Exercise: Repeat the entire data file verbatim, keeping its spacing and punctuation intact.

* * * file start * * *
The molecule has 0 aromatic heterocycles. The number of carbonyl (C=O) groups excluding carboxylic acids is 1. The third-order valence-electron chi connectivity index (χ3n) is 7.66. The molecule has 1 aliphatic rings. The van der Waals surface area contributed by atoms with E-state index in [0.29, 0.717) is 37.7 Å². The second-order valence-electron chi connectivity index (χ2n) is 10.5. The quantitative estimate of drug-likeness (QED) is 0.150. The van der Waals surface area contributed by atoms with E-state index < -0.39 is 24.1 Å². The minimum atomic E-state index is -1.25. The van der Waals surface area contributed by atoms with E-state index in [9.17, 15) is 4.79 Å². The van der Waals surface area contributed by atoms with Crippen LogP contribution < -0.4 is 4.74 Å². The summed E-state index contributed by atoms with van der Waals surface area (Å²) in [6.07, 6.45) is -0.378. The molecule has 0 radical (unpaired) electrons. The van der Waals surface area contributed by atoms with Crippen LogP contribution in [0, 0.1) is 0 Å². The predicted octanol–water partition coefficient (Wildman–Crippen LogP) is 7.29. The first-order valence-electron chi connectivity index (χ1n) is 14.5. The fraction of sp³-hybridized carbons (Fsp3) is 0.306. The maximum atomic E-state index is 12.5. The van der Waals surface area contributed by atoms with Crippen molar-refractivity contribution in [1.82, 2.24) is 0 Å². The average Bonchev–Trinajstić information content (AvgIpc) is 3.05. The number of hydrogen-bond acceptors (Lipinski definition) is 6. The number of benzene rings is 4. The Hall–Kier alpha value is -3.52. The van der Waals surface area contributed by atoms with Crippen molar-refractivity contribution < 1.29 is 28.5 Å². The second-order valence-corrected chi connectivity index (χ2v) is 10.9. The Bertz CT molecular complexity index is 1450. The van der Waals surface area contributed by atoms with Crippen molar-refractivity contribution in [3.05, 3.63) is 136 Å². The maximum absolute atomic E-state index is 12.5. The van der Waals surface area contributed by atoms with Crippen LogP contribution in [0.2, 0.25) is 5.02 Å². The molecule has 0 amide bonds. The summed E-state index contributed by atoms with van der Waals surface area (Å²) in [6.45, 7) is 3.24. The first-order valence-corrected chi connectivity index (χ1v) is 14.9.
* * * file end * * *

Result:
The molecule has 0 aromatic heterocycles. The number of carbonyl (C=O) groups excluding carboxylic acids is 1. The third-order valence-electron chi connectivity index (χ3n) is 7.66. The molecule has 1 aliphatic rings. The van der Waals surface area contributed by atoms with E-state index in [0.29, 0.717) is 37.7 Å². The second-order valence-electron chi connectivity index (χ2n) is 10.5. The quantitative estimate of drug-likeness (QED) is 0.150. The van der Waals surface area contributed by atoms with E-state index < -0.39 is 24.1 Å². The minimum atomic E-state index is -1.25. The van der Waals surface area contributed by atoms with E-state index in [9.17, 15) is 4.79 Å². The van der Waals surface area contributed by atoms with Crippen LogP contribution < -0.4 is 4.74 Å². The summed E-state index contributed by atoms with van der Waals surface area (Å²) in [6.07, 6.45) is -0.378. The molecule has 0 radical (unpaired) electrons. The van der Waals surface area contributed by atoms with Crippen LogP contribution in [0, 0.1) is 0 Å². The predicted octanol–water partition coefficient (Wildman–Crippen LogP) is 7.29. The first-order valence-electron chi connectivity index (χ1n) is 14.5. The fraction of sp³-hybridized carbons (Fsp3) is 0.306. The maximum atomic E-state index is 12.5. The van der Waals surface area contributed by atoms with Crippen molar-refractivity contribution in [1.82, 2.24) is 0 Å². The average Bonchev–Trinajstić information content (AvgIpc) is 3.05. The number of hydrogen-bond acceptors (Lipinski definition) is 6. The number of benzene rings is 4. The Hall–Kier alpha value is -3.52. The van der Waals surface area contributed by atoms with Crippen molar-refractivity contribution < 1.29 is 28.5 Å². The second-order valence-corrected chi connectivity index (χ2v) is 10.9. The Bertz CT molecular complexity index is 1450. The van der Waals surface area contributed by atoms with Crippen molar-refractivity contribution in [3.05, 3.63) is 136 Å². The maximum absolute atomic E-state index is 12.5. The van der Waals surface area contributed by atoms with Crippen LogP contribution in [0.2, 0.25) is 5.02 Å². The molecule has 0 amide bonds. The summed E-state index contributed by atoms with van der Waals surface area (Å²) in [6.45, 7) is 3.24. The first-order valence-corrected chi connectivity index (χ1v) is 14.9.